A man who administers euthanasia once remarked that he’s able to do what he does only by forcing himself as best he can, at the end of the day, ‘to forget the look in their eyes.’ His heart goes out to the homeless unwanted crammed into cages, barking, wagging, purring and reaching their paws through the bars, begging for a pat, for a word of reassurance as he fills the hypodermics.
The Spanish philosopher Unamuno defined love as pity – our innate desire to bring joy to a life that is fragile and fleeting. Devotion stems from our tragic foreboding of loss and oblivion, from knowing that our beloved is doomed, as we all are.
As to how we relate to animals, who among us holds on to their purse and basks in staunch contentment? It’s tempting to single them out as people who let their dogs and cats shift for themselves. If they fail to shift, if they fall by the wayside…well, so what? Anybody knows that animals are clutter.
Granted it’s simplistic, this thumbnail sketch excludes the ill, the angry and impoverished. It portrays only the Devil-May-Cares with a roof and a bed, ample food for their bellies, and a leathery indifference to pain that isn’t theirs.
In contrast to people who feel the pangs of the sufferer, Type One is content to gaze upon, through and beyond every manifestation of misery. The pain they cause by their negligence and acts slithers down the gullet of their psyche like an oyster. Their furry dependents, sagging under the weight of ill treatment, of heat, cold, hunger and thirst, never enter their heads.
Rather than petting and praising their friends who crouch on the porch or on a chain when evening falls, rather than taking them for a nice stroll, giving them food that gladdens their hearts and a warm bed, these rhino-hide winners grab a bag of chips off the counter, throw themselves into their stick-shift recliner, snap open a can of suds and tune in to their sit-coms.
Are they satanic? Some are bottom-rung. The lowest of the low. But many are oddly innocent blanks born with a moral compunction thermostat stuck at zero.
Can they change? Surprisingly often. Though they’re dead as a doornail to reason, their significant others – unless they’re stunted, too – can fling them into the pit of their ghastliest nightmare and – when they repent – waft them aloft into the realm of their wildest dreams. (Think Lysistrata, and the one Hindu classic westerners read, teaspoon in hand to tuck back into place their Eggs Benedict eyes.) A few will even evolve beyond this clanking routine. Without threats and rewards, some will discover they care about their anim als’ welfare. But their conversion can take years.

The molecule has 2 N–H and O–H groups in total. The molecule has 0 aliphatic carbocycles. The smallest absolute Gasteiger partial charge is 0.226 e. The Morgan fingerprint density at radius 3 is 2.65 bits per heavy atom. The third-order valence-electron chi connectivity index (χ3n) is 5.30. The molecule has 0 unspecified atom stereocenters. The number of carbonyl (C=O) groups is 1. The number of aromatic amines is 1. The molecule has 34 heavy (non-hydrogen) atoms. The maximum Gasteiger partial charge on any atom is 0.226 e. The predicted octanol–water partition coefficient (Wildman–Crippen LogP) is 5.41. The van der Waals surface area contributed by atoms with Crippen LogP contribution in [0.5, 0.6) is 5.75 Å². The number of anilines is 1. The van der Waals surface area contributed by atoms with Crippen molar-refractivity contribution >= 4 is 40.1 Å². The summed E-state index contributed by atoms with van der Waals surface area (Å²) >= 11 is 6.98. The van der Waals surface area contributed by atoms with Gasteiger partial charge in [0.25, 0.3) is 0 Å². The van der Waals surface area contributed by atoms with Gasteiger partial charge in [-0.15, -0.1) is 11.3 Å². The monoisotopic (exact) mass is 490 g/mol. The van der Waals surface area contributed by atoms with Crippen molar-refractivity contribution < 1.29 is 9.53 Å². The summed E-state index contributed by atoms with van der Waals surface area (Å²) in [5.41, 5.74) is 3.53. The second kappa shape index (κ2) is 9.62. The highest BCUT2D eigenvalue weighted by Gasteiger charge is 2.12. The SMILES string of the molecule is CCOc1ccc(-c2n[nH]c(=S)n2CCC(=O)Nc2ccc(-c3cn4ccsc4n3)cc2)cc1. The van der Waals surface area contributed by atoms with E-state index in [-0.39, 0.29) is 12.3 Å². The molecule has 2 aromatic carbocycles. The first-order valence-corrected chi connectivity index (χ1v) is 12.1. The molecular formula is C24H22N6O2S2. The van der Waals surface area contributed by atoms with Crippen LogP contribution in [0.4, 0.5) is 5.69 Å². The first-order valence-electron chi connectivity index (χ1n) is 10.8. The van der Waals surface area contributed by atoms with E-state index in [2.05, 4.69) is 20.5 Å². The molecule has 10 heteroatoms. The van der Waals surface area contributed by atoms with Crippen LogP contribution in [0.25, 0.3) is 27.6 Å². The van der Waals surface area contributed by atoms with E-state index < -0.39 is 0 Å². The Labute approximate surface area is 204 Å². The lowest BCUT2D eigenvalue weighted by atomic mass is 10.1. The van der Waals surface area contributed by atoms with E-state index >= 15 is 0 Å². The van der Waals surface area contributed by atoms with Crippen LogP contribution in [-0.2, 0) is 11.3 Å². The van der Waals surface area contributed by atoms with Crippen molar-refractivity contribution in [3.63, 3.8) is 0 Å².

So far from an oyster, the spectacle of suffering for people of this stripe sticks in their craw like a sea urchin.
A classic example is Martha Kane, whose affection for her cats hasn’t paled in 40 years. Her tenderness is durable. Her staying power staggering. Listen to B.B. King’s ho-hum lament ‘The Thrill Is G-a-a-a-w-w-n-n,’ if you want to hear lyrics that don’t describe Martha. Her devotion to cats who have nothing and no one has cost her necessities and pleasures, large and small. Which doesn’t matter. ‘I always have room in my heart for one more,’ she says.
Martha’s a knockout. Her features are Celtic and Mediterranean. She has laughing eyes, and silky hair the color of sunrise. ‘Richard and I laugh a lot,’ she confides, referring to her partner, a guy better looking than Dana Andrews, ‘my better half who works all day and still has the strength to help me rescue cats. Sometimes, when we have an emergency, we’re out and about in the middle of the night.’
It’s a puzzlement. Eye-candy ladies can have an obsessive interest in making the most of their looks, their passport to living high, wide and handsome, as some of them see it. So why does she bother with cats? Go explain.
Whatever the answer, Martha’s ear is cocked to an unbelievable drumbeat. She couldn’t care less for what a lot of us hanker for. So far from being narcissistic, she’s fired with compassion, and rejoices to have a steady supply of sustenance for her colony of cats. Though they wax and wane, she has caring donors whose contributions are doubled by someone who must have had wings, and will have them again – an anonymous, heaven-sent benefactor.
Martha’s storeroom is stacked to the ceiling with bags of high quality kibbles and canned cat foods, which disappear in days. When the steadiness wobbles, she and Richard struggle to feed 150 feral cats with their own funds.
After four decades, she tires more easily than she did. But as for cutting back on her mission of mercy – how can she? Her cats wait for her morning and evening, and it touches her ‘to see their little faces. When God calls me home, I pray every night that someone takes my place.’
She and others involved in this work – organizations such as hers, and also obscure individuals – can fall into the habit of placing their animals’ needs before their own. As long as they can, they’ll persist in this endeavor.